Clinical Studies on the Efficacy of Bioresonance Therapy to Treat Allergies & Allergic Conditions
This article includes an overview of clinical studies performed using Bioresonance therapy to treat allergies and allergic conditions (eczema, bronchial asthma). Studies have been conducted worlwide since the 70s. The list below is not detailed, but serves as a guide to help your further reading and self education on the subject matter available. We have made every effort to translate international studies with generous in-kind donations from The Phifer Group.
List of Clinical Studies on Bioresonance Therapy to Treat Allergies
- Conducted by: various organizations
Year of publication: 1990 – 2006
Original publication in: English language, in the European Journal of Integrative Medicine, Vol. 3, Issue 3 (Sept 2011).
No. of patients: 1,587
Summary: 12 studies were analysed by a third party. 9 of the studies were non-controlled. No side effects were reported. The studies largely found allergic conditions to be treatable with Bioresonance therapy. Read more here.
- Conducted by: Eckart Herrmann and Michael Galle
Year of publication: 2011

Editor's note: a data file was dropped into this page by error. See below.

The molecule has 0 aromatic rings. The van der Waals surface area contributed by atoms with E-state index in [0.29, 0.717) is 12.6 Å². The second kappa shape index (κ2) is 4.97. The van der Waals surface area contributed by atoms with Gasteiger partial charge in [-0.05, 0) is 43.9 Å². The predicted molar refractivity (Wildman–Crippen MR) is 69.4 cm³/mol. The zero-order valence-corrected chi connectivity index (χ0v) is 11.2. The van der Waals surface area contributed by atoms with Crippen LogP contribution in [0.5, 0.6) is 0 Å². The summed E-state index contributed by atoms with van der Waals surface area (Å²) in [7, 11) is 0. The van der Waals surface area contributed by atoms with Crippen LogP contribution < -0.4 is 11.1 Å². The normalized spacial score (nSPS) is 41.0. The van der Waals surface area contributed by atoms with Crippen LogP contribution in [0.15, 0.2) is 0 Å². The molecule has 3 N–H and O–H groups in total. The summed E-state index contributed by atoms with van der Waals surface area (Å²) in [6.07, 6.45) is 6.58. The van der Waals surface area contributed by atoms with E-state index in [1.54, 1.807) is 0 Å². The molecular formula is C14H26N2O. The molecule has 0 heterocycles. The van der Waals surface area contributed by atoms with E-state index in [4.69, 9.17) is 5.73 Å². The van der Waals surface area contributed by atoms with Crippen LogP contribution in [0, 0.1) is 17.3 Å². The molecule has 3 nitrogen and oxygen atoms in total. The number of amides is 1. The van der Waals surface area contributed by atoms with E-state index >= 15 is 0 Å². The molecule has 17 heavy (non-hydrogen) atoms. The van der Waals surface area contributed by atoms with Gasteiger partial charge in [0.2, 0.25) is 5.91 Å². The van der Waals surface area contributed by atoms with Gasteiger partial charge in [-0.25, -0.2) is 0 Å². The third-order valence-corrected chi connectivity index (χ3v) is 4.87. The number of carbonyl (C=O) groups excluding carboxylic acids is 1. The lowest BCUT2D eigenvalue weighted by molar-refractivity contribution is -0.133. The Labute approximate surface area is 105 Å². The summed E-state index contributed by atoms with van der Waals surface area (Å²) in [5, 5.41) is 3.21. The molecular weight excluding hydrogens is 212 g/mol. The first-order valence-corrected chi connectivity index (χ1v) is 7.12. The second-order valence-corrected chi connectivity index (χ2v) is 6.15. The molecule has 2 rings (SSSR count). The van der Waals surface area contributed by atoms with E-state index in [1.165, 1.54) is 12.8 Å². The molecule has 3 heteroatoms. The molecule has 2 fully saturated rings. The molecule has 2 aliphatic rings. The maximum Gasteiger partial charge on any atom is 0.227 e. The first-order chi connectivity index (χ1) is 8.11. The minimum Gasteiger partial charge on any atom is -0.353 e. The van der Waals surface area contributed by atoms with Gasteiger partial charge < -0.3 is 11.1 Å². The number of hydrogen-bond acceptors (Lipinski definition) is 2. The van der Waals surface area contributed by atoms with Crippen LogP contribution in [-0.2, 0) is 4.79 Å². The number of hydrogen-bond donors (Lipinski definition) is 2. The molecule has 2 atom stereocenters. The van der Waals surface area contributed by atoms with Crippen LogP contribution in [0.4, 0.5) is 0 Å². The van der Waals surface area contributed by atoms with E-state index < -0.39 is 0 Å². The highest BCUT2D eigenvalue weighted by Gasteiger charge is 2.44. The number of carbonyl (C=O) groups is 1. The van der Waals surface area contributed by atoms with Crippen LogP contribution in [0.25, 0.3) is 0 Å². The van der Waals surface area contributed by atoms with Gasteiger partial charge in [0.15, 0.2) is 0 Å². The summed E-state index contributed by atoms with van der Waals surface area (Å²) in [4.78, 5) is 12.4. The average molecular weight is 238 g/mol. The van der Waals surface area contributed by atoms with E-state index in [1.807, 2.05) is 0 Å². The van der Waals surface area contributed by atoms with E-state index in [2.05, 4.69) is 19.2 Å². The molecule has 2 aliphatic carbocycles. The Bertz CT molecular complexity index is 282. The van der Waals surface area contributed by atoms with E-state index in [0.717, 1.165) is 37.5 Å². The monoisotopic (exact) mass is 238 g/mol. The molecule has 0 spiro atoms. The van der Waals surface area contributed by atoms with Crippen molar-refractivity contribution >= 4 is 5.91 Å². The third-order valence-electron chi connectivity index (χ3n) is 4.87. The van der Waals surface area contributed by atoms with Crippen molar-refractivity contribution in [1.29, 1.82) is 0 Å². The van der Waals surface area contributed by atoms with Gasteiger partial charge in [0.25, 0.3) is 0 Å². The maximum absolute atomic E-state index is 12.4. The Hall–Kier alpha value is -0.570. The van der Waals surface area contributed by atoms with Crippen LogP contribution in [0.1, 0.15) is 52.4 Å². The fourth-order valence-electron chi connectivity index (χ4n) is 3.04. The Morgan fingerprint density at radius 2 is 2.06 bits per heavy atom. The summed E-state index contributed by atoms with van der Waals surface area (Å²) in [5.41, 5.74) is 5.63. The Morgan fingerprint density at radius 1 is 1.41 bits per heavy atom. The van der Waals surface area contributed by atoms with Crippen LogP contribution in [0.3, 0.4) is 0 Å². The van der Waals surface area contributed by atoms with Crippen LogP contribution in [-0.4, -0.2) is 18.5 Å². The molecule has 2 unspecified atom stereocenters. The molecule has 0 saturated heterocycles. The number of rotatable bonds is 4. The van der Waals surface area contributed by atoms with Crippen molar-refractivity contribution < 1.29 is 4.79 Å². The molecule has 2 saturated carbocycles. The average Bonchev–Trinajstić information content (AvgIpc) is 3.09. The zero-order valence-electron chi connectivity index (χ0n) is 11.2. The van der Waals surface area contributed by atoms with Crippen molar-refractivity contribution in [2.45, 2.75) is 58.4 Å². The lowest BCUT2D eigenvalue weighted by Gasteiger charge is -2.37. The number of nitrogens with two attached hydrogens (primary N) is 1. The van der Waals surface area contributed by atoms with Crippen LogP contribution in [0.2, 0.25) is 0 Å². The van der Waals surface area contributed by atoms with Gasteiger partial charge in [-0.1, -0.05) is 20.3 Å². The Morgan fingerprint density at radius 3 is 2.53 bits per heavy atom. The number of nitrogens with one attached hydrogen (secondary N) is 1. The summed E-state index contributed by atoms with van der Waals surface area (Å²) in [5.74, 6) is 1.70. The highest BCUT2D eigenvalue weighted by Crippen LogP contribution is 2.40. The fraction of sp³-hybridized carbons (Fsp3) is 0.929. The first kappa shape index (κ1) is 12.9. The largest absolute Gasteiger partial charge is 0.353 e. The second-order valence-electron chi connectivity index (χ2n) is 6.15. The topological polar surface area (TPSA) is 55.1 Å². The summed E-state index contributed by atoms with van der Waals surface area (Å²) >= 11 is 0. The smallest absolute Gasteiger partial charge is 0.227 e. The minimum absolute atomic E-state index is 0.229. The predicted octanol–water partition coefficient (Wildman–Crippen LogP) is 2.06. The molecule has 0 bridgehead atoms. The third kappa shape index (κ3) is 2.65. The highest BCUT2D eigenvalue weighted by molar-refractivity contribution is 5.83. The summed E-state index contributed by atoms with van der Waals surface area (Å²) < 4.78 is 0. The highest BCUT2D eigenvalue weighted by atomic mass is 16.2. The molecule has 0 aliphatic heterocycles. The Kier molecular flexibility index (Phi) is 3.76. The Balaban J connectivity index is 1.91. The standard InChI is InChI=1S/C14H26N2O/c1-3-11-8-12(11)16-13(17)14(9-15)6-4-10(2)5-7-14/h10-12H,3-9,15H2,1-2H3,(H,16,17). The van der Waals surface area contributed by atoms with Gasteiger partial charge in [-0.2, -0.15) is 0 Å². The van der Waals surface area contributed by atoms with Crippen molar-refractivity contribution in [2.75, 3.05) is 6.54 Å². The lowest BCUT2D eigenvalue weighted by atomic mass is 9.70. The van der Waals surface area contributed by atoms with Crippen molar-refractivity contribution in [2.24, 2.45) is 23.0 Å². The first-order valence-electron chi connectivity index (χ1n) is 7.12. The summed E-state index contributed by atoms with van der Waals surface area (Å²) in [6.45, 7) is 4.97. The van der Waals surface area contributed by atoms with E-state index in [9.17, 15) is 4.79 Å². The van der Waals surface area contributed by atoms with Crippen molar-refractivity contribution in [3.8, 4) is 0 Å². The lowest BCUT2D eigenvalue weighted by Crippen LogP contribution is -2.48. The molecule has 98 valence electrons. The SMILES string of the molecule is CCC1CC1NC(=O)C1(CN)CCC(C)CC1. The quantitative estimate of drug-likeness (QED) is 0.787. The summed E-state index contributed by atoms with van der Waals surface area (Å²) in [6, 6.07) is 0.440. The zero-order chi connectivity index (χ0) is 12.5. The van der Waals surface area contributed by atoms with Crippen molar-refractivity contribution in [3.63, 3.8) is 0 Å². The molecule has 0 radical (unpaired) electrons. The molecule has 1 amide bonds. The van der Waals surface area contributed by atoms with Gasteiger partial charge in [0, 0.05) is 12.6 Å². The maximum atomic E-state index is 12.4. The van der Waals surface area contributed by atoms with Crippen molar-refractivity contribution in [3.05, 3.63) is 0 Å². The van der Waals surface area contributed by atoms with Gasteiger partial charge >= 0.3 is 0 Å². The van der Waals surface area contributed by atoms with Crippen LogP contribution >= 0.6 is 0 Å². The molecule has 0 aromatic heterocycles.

Original publication in: English language, in the European Journal of Integrative Medicine, Vol. 3, Issue 3, P. e237-244 (Sept 2011).
No. of patients: 639
Summary: 3 separate conditions were studied in humans: allergies, pain, and infection. All patients failed to receive benefit from conventional means of medicine, and so participated in this study conducted over a number of years using the MORA and Zapper devices. To the best of our knowledge, there was no placebo / control group and no side effects found. Read more here.
- Conducted by: Ling Ling Liu, Kong-Sang Wan, Chun-Fang Cheng, Ming-Han Tsai, Yen-Lin Wu, Wei-Fong Wu
Year of publication: 2013
Original publication in: English language, in the European Journal of Integrative Medicine, Vol. 5, Issue 2, P. 119-125 (April 2013).
No. of patients: 36
Summary: In this study, the MORA device was used to imprint homeopathic copies of remedies on to the patients who were divided into two groups. The ‘study group’ began treatment four weeks earlier than the ‘allergic control’ group. Though all patients in the study showed improvement in allergic rhinitis, the ‘study group’ showed a stonger improvement of symptoms. No side effects were found. Read more here.